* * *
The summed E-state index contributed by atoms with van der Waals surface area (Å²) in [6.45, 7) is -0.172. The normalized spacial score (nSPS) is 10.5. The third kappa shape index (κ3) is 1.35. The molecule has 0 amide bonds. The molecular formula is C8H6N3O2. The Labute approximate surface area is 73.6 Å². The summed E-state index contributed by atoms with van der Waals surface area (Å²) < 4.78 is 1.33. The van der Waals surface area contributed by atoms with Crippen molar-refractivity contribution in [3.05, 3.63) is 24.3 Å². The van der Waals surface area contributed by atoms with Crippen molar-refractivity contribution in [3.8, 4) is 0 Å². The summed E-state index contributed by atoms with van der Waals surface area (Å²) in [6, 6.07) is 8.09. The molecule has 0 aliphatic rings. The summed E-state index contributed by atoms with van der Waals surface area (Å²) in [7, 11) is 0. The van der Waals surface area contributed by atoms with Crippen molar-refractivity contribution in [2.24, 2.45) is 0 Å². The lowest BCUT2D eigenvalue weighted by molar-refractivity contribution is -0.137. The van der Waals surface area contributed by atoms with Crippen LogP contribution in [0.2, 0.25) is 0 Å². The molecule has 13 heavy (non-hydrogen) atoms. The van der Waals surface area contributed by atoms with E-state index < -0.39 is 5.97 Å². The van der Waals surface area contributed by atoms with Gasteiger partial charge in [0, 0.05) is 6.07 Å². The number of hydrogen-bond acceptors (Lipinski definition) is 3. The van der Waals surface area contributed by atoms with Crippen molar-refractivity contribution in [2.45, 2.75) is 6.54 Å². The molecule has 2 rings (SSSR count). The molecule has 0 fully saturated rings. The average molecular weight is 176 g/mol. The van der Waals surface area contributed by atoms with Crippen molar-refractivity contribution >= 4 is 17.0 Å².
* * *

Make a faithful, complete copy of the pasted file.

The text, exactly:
The summed E-state index contributed by atoms with van der Waals surface area (Å²) in [6.45, 7) is -0.172. The normalized spacial score (nSPS) is 10.5. The third kappa shape index (κ3) is 1.35. The molecule has 0 amide bonds. The molecular formula is C8H6N3O2. The Labute approximate surface area is 73.6 Å². The summed E-state index contributed by atoms with van der Waals surface area (Å²) < 4.78 is 1.33. The van der Waals surface area contributed by atoms with Crippen molar-refractivity contribution in [3.05, 3.63) is 24.3 Å². The van der Waals surface area contributed by atoms with Crippen molar-refractivity contribution in [3.8, 4) is 0 Å². The summed E-state index contributed by atoms with van der Waals surface area (Å²) in [6, 6.07) is 8.09. The molecule has 0 aliphatic rings. The summed E-state index contributed by atoms with van der Waals surface area (Å²) in [7, 11) is 0. The van der Waals surface area contributed by atoms with Crippen molar-refractivity contribution in [2.24, 2.45) is 0 Å². The lowest BCUT2D eigenvalue weighted by molar-refractivity contribution is -0.137. The van der Waals surface area contributed by atoms with Crippen LogP contribution in [0.2, 0.25) is 0 Å². The molecule has 13 heavy (non-hydrogen) atoms. The van der Waals surface area contributed by atoms with E-state index < -0.39 is 5.97 Å². The van der Waals surface area contributed by atoms with Gasteiger partial charge in [0, 0.05) is 6.07 Å². The number of hydrogen-bond acceptors (Lipinski definition) is 3. The van der Waals surface area contributed by atoms with Crippen molar-refractivity contribution in [2.45, 2.75) is 6.54 Å². The molecule has 2 rings (SSSR count). The molecule has 0 fully saturated rings. The average molecular weight is 176 g/mol. The van der Waals surface area contributed by atoms with Crippen molar-refractivity contribution >= 4 is 17.0 Å².